RIDP 94.2 (2023) Artificial Intelligence and Administration of Criminal Justice | Juliette Lelieur | 9789046612248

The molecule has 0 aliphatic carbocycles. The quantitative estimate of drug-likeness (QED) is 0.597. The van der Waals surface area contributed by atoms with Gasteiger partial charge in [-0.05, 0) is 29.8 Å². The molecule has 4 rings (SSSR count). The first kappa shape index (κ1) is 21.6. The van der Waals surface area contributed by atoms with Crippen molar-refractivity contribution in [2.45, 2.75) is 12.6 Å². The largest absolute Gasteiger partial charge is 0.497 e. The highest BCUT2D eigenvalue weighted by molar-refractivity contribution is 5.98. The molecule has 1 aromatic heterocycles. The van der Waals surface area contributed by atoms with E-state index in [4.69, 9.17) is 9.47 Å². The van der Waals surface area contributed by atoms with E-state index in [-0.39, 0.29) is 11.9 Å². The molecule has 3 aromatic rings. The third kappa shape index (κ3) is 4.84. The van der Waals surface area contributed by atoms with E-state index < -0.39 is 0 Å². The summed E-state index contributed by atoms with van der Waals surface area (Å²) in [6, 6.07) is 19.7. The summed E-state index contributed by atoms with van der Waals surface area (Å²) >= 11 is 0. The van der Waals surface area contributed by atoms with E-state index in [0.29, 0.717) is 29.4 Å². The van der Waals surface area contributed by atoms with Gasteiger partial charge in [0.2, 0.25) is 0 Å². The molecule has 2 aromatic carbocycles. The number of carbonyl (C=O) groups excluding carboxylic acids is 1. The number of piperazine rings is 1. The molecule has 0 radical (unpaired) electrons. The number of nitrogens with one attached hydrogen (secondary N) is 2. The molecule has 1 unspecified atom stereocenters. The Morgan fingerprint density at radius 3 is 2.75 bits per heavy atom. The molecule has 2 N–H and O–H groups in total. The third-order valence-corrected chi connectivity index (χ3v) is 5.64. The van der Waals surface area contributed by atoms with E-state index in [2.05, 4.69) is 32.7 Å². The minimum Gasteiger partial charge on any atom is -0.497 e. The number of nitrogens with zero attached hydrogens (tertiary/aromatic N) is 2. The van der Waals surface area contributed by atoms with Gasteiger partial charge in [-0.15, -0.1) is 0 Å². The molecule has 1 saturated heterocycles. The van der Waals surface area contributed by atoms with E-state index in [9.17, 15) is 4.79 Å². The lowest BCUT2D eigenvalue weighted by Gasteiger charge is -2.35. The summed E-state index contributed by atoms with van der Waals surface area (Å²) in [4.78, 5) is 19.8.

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Auteur: Juliette Lelieur ISBN: 9789046612248 Artificial Intelligence systems are used today in several parts of the world to support the administration of criminal justice. The most widespread example concerns “predictive policing”, which aims at foretelling crime before it happens and improving its detection. AI allows geospatial as well as person-based policing and is involved in preventing and uncovering economic crimes such as fraud and money laundering. Especially in the context of crime mapping – or hot-spot analysis –, its efficiency has been questioned. As its compliance with human rights is also critically debated, some countries have renounced or ceased to rely on it. Another kind of general surveillance of human activity has however emerged with the performance of machine learning in facial recognition technology. In contrast, the use of risk assessment tools based on AI by judicial authorities to forecast recidivism has remained limited to a few countries. Nevertheless, a new aspect of so-called “predictive justice” is currently arising, not to foretell the forthcoming behavior of a suspected or condemned person, but surprisingly the decision of judicial bodies themselves, based largely on their former decisions. Legal quantitative analysis is a new achievement, due to AI but raises serious concerns. It may radically change the role of judges and lawyers in the course of criminal justice. Not only does it put several human rights in tension but also does it challenge the very meaning of human intervention in implementing criminal law. The final intrusion of AI into the administration of criminal justice, addressed here, concerns evidence matters. AI tools help investigation authorities gather and correlate large volumes of data and improve the exploitation of manifold sorts of digital information. It also produces statistical evaluations that may be valuable for forensic purposes, particularly to identify persons based on facial recognition, vocal recognition, and probabilistic genotyping. Whether these results are admissible in courts, and to what conditions – including technical reliability and fair trial issues – they may be proffered as evidence, is an unsolved question for now. This volume reviews the various uses of AI in the different stages of the criminal process from a country-comparative approach. It addresses the fundamental questions that this new technology raises when confronted with the guarantees of due process, fair trial, and other relevant human rights. It also presents the 32 resolutions that a team of twenty professors of criminal law, representing various legal traditions and parts of the world, have agreed upon to ensure that the use of AI is in line with the essential principles of criminal procedural law and with a fair justice system. Juliette Lelieur is a Professor of Criminal Law at the University of Strasbourg, France.